Another Positive Week

Another Positive Week

Another Positive Week 566 361 AMA Team

Screen_Shot_2014_02_17_at_5.21.50_PMWeekly greetings from the Money Matters and entire Austen Morris Associates team! We trust readers had an enjoyable weekend – not least because the markets enjoyed a pretty strong rise last week! This was mostly off the news from China’s import and export numbers which came in over 10% compared to last year and both beating expectations helping to signal that China’s internal consumption, as well as foreign demand for exports, were stronger than expected. In addition, most of the economic agenda went through without a hitch including several central bank meetings and the FED’s first hearing with Janet Yellen as their chairwoman – of which a summary article was in the Sydney Morning Herald a few days ago, if you wish to read more about her speech HERE. The better than anticipated data and relative calm from other market events pushed the FTSE up 1.1%, the S&P up 2.3%, and the Hong Kong Hang Seng up 3.3%.
Screen_Shot_2014_02_17_at_5.27.21_PMOur readers probably aren’t too surprised with the uptick in Asia numbers, but nonetheless welcome them after the Christmas period which typically hold back some numbers from the USA and Europe, in addition to the Chinese New Year which do the same for numbers in the Asia region. With these events now having passed, we would expect to revert back to more normal figures following the slower than expected month of January. It’s not all plain sailing however, as there are still plenty of obstacles to overcome and the global recovery still remains fragile in many areas. With these main events behind us now, let’s take a look at what might be in store over the upcoming months.
Screen_Shot_2014_02_17_at_5.34.35_PMThe US FED is still confident in the US recovery and will likely continue their stimulus reduction at each of their upcoming meetings. However let’s not forget that they still control this reduction with their foot on the pedal, and can at anytime decide to “step on” or “step off” (the pedal) depending on how they view the economy. As no one really enjoys too much fluctuation, the FED will likely try to stick with their reductions as planned, but don’t put it past them to reaffirm their control of the pedal if things don’t go their way!
Other central banks didn’t really have any major news to announce, and most held their current rates steady amidst the low inflation and economic figures. Part of this could be attributed to most banks not having the ability to lower rates much further, but even if they did, we wouldn’t expect many to do things differently at this time as although the recovery remains slow, it’s still moving in a positive direction – which is discussed in another recent article “Europe Sees First Annual Growth Since 2011” for those interested click HERE. Added to this, none of the central banks want to disturb the markets right now, especially if none of the banks are in the spotlight and can just as easily drift back into the crowd. But how does this translate for investors? With less direction coming from the central banks we would expect fundamental numbers to come back into play.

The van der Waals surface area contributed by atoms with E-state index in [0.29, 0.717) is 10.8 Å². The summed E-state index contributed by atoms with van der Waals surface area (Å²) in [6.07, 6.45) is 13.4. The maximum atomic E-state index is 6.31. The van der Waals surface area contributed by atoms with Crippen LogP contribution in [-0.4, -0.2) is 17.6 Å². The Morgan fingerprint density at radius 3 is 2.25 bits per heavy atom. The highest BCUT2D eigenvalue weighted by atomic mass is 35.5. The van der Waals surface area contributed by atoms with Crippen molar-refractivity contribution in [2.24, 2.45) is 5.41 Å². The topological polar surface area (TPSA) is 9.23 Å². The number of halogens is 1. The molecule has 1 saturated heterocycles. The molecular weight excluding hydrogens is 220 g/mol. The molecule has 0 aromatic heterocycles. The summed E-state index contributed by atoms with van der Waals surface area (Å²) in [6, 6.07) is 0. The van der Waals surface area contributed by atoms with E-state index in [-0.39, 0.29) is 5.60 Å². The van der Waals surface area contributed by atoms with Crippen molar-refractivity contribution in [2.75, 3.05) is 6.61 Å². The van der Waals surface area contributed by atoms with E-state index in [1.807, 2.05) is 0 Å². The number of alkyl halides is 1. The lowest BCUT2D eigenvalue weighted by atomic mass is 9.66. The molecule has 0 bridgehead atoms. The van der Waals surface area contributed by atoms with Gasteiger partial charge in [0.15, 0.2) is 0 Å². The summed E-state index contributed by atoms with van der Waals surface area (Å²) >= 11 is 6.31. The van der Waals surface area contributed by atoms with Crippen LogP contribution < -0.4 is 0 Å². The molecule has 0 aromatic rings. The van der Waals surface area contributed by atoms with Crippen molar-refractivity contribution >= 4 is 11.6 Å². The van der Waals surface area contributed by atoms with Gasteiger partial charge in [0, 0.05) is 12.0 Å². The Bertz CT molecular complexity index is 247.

Screen_Shot_2014_02_17_at_6.00.27_PMSpeaking of fundamentals, we haven’t seen strong fundamentals in some time, and although they’ll still be pushed into the background from time to time we do know that they’ll have to (and are due to) return so let’s have a recap of some of the recent earnings. Corporate earnings are about 65% above expectations while corporate revenue is roughly 60% above expectations, both in line with the past four quarters and both above the longer term 15 year average. Nothing too exciting to warrant bringing out the marching bands but strong enough to continue building on the current levels!
Based on this, we can likely expect some continued upturn in the developed markets in the US and Europe, while for Asia and other emerging markets, they will continue to face short term hurdles whilst the longer term potential still looks more promising in these emerging markets. A recent article from CNN Business 360 Blog outlines this recovery “within the speed limit” and potential outlook for the various markets HERE for those that are interested in more on the topic. Commodities, including gold, have seen some positive growth since the start of the year but still have a way to recover from last year’s lows, and bonds still remain rather unchanged but face some longer term issues around rates in 2015.
Screen_Shot_2014_02_17_at_6.03.34_PMOur Austen Morris Associates Investment Board Team will be meeting at the end of February to review markets to date and discuss investment strategy and opportunities for the coming few months for investors, which we’ll be sure to share with you in Money Matters in the coming weeks. In the mean time, be sure to have a balanced and diversified portfolio in order to have exposure to both some near term and longer term growth areas as the markets will continue to develop but also continue to show it’s volatile side and throw some surprises in to the mix.
For Austen Morris Associates’ investors – talk with your advisor about any repositioning to take advantage of markets at this time. For more information about Austen Morris Associates please visit our website.
Austen Morris Associates Wealth Management & Investment Team
Darren Cox
Co-Head of Portfolio Management

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